Friday, June 28, 2013

A Pleasing Silhouette

Has your summer started oddly?  Ours has.  Normally we are at a sunny 90 degrees F by now, but we’ve rarely topped 70 and it’s been raining!  Now I’m told we’ll jump to the triple digits by Monday.  That’s not really conducive to summer activities either.  So what would a young lady do in the early nineteenth century to pass the time?  She might have drawn a silhouette.

There's something elegant about a silhouette, as if the person’s character shines through when details are kept simple. Creating a proper silhouette, an outline of a person’s head and perhaps shoulders, was both a pleasant evening activity for friends and family and a lucrative business for some talented artists.  The very best silhouette makers could look at a person and cut directly on black paper to match features.  Some silhouettes were incredibly detailed, showing curls within hairstyles and even eyelashes. 

For those more inclined to do it themselves, whether from limited funds or a spirit of adventure, silhouettes could be created at home.  All that was needed was a piece of pale paper either tacked to the wall or affixed in a screen and a source of light such as a candle or fire.  The subject sits between the light and the paper, and an enterprising friend or family member traces around the lines made by the shadow cast on the paper.  Once the shape was cut from the paper, you could either put the white silhouette on black paper, or trace around it on black paper and put the transferred silhouette on white paper.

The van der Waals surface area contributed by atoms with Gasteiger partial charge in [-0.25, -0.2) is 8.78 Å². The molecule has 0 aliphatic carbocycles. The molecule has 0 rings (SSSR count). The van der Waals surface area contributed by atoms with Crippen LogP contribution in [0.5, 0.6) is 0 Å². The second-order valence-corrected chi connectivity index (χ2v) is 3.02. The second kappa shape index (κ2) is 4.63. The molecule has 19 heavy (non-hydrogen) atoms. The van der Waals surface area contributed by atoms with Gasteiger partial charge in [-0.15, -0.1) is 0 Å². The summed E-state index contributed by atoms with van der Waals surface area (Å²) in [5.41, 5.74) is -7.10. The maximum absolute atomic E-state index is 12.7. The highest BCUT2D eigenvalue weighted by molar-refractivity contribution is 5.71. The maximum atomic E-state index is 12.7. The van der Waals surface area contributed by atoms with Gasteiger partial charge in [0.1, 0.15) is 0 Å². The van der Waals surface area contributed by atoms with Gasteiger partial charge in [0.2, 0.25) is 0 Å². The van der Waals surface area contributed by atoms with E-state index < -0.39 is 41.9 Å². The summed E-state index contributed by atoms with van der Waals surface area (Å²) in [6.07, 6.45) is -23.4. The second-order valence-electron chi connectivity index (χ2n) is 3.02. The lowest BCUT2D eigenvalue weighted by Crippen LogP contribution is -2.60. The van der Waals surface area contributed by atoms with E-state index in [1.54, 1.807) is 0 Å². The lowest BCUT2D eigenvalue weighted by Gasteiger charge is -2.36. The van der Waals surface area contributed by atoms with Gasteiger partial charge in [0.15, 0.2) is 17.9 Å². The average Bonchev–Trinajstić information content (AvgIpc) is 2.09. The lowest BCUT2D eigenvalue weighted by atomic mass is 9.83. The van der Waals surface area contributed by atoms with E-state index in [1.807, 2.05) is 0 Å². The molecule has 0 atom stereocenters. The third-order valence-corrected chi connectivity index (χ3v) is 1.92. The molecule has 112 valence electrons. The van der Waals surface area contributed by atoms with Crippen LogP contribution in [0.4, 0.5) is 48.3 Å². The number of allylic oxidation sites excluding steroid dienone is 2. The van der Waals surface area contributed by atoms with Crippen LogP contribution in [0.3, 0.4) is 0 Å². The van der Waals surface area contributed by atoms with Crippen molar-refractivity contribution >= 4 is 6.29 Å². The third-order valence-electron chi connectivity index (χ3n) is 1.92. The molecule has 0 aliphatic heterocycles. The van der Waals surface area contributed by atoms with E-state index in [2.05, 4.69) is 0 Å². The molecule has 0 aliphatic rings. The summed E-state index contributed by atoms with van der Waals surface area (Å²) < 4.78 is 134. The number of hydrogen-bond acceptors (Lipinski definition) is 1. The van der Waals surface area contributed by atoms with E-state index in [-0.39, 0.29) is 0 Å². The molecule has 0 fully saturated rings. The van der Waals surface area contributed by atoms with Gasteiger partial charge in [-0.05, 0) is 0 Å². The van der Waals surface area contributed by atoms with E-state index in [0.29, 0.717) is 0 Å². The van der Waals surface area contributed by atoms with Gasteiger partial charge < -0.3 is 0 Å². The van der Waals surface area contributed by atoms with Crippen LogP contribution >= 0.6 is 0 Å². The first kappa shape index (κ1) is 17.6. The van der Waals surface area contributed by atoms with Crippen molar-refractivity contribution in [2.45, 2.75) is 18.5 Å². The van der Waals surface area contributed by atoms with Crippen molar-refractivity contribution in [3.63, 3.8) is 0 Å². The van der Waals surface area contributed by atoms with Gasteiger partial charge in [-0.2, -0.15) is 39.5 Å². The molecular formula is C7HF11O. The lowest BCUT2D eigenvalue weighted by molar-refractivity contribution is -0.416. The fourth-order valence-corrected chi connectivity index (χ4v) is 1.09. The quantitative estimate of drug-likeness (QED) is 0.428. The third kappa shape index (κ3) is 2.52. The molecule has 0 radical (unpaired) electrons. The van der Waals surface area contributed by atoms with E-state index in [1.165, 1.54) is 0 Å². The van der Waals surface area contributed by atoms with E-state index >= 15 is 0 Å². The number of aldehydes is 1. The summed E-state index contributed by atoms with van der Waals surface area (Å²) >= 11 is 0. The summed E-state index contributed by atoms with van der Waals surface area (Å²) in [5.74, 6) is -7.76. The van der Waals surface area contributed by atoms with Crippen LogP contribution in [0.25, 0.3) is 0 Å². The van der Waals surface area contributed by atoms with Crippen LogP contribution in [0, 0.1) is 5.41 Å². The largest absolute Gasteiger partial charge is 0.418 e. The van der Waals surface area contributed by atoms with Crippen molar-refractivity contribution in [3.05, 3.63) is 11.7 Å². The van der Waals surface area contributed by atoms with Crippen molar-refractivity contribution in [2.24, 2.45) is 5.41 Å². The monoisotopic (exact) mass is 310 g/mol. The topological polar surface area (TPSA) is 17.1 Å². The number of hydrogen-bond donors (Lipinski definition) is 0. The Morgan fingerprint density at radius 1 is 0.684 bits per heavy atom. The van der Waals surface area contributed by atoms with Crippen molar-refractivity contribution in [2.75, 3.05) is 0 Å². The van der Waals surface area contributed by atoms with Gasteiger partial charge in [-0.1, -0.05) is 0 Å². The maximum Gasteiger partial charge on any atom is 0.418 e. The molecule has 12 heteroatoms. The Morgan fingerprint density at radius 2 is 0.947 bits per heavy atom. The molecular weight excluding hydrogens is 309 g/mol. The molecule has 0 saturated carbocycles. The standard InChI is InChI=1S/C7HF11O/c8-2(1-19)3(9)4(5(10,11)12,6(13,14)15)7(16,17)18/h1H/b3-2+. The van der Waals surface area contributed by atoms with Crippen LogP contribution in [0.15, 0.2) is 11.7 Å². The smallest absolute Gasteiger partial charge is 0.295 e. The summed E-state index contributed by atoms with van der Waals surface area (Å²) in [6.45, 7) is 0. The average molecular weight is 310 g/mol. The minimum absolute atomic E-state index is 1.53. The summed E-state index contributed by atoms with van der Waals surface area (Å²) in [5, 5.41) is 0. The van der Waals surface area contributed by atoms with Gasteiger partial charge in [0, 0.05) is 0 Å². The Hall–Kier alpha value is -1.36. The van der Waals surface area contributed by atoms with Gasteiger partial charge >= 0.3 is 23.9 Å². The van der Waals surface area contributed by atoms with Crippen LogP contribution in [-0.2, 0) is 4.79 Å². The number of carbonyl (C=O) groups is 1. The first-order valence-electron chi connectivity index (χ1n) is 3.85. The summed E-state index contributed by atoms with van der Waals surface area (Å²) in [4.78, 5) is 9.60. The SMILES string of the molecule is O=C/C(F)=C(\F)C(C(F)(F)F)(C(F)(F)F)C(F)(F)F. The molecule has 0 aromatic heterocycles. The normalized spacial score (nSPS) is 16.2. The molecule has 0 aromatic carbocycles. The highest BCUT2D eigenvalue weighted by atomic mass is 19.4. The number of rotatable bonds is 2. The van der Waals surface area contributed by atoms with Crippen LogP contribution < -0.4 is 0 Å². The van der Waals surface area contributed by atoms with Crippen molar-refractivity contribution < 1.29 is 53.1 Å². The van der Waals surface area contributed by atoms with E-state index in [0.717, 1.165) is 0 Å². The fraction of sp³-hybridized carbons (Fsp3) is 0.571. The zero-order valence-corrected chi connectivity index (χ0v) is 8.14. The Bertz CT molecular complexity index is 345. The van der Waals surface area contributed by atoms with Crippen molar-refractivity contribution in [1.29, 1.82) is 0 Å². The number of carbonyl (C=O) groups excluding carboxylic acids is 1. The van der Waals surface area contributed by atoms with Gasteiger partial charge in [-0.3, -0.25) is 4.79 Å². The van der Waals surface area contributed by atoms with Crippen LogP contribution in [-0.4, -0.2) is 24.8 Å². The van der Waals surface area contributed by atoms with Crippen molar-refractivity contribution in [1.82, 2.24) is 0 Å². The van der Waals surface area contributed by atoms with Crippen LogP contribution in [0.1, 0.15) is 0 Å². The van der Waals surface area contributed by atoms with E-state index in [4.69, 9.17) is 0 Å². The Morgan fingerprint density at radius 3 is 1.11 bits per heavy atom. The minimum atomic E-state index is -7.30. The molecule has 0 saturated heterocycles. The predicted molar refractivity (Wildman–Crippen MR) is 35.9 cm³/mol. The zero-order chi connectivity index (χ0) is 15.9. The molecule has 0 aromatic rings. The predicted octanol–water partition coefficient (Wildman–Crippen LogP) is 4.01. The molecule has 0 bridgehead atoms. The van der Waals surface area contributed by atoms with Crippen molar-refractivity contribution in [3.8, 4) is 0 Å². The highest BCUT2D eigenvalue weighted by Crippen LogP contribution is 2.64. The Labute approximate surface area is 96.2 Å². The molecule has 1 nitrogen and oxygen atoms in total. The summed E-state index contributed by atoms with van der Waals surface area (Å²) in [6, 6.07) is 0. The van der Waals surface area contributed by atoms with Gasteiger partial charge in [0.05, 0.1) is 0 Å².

While silhouettes are becoming a lost art, you can still find artists at country fairs, popular shopping malls, and entertainment venues.  This silhouette is of me when I was a baby. 

This one is of my husband when he was a boy. 

This is one of our youngest son, who is obviously a silhouette, er chip off the old block.

If you decide to try silhouettes this summer, be sure to let us know!  And Marissa and I would like to let you know that we are going to take a little vacation for a couple weeks.  Look for a short post on July 12 before we head for our annual girls week out, er I mean the Romance Writers of America National Conference.  This year we’ll be Southern peaches in Atlanta, and we promise to bring you all the news. Until then, enjoy your silhouette, and your summer!


Leandra Wallace said...

I love silhouettes! Especially silhouette book covers, they're some of my favorites.

Regina Scott said...

Thanks, Leandra! I think they make for pretty covers too. They also seem to have been popular during my grandmother's day for decoration. I have a couple from her that show a man and woman in clothing from the late 1700s in silhouette on the glass with a landscape painting behind them. I always thought they were kind of cool. :-)

J.Grace said...

I love silhouettes too, my husband and I had ours done at Disneyland.

I've believe even King George III use to throw silhouette parties.

Regina Scott said...

That's where we had my son's done too, J. Grace. And I didn't know that about King George III. Excuse to research! Thanks!

QNPoohBear said...

The silhouettes are beautiful. I use Jane Austen's as my avatar.
I just discovered that the library not only as The Rake's Redemption is large print but also The Heiress' Homecoming in e-book. I prefer paper books but the library hasn't yet carried any of the Love Inspired line in paperback. I'm hoping they carry your future novels too. As much as I'd like to buy them, I'm out of money and space for more books.

Regina Scott said...

Thanks, QNPoohBear! I see you and J. Grace both use silhouettes as avatars. Very nice!

Thank you for letting me know about your library. You might mention to them that they can purchase the paperbacks. Mine are some of the few that are reviewed in Library Journal and Booklist (the other review publication for libraries). I am told such reviews are required for purchases, which may be why they don't routinely carry other Love Inspired novels.

And I totally relate to having no more space for books. You should see my reference shelves! :-)